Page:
Well this has been a funny old year hasn’t it. Back in December-January I was feeling cautiously optimistic I was headed back towards some semblance of normality after the weird discombobulation of returning to work after a year off. In February we viewed a flat and ended up making an offer on it: stressful and exciting weeks ahoy! Then there was March.
Greetings to you, dear reader, in this apocalyptic new future whose working title is 2020. I thought this was going to be a year of moving house, going for a long weekend in Ullapool with friends, and finishing a couple of manuscript drafts – including a YA dystopia I began in 2014. The sheen has kind of gone off writing that one in recent weeks, somehow.
The year so far
I was in a pretty good position for a while there. In January I went to a workshop run by writer Kaite Welsh on Cracking Your Creative Goals in 2020, joined a creative accountability WhatsApp group for nudging in the right (write? Hurr hurr) direction and collective cheerleading, and set myself some pretty realistic targets for the year. I was careful to factor in things like our desire to move to somewhere with a bit more space, work projects, the presence of a toddler and my tendency to over commit.
I also attended a very good Write Mentor workshop run by YA author P.M.Freestone at the very end of February. It was fantastically helpful for seeing where I need to go with my current works in progress and introduced me to some other writers of MG/YA which is So. Helpful. You don’t even know. Unless you know.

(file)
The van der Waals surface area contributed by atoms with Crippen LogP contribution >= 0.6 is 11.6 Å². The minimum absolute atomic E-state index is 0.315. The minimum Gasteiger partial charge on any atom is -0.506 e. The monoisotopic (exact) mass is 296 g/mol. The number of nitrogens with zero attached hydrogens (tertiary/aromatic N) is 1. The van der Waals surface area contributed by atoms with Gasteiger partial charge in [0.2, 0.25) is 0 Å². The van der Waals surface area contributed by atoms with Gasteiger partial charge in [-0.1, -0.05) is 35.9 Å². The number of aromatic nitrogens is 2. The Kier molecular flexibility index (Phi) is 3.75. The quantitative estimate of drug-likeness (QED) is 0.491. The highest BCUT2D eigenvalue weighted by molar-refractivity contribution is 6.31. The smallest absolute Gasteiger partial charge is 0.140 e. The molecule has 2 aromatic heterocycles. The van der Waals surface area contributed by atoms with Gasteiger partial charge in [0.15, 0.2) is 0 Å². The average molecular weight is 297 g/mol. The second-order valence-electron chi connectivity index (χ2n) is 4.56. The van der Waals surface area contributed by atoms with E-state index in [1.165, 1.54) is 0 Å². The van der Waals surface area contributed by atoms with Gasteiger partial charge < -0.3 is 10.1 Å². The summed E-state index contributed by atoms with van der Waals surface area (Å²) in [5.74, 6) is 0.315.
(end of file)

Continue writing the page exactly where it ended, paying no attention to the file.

Immediately after this, buzzing with ideas, we had an offer on a new flat accepted subject to sale of our one. Ours was not ready to sell. Or view. Not sure it is now, to be honest. We have a toddler, not sure if I’ve mentioned that. Anyway we spent some time panicking and a lot of time cleaning and tidying and painting and being annoyed with photographers for showing up at nap time. Then finally our place went on the market two (2) working days before the UK went into lockdown due to this Coronavirus Pandemic we’ve all been hearing so much about.
Oh yeah and in the interim, one (1) day after going on the market the kiddo was sent home from nursery with suspected chickenpox. He did not have it, but we still don’t know what he did have. Was it the ‘rona? Insert a shrug emoji here folks. What we do know is it involved a fever, so we isolated for 14 days just in case. My sister brought us shopping and left it outside the door, including some absolutely enormous strawberries – we’re talking James and the Giant Peach proportions here.
Now, we are extremely fortunate in that we had someone to bring us essentials, we’re lucky enough to have a garden that we could escape into each day, and also none of us actually had the virus. But in spite of all this I have to say that 14 days cooped up in the flat with no alone time whatsoever was not my favourite time. By the end of it I was experiencing tension headaches, mood swings, aches & pains and fatigue. I can only imagine how other isolating people are getting on. Grim.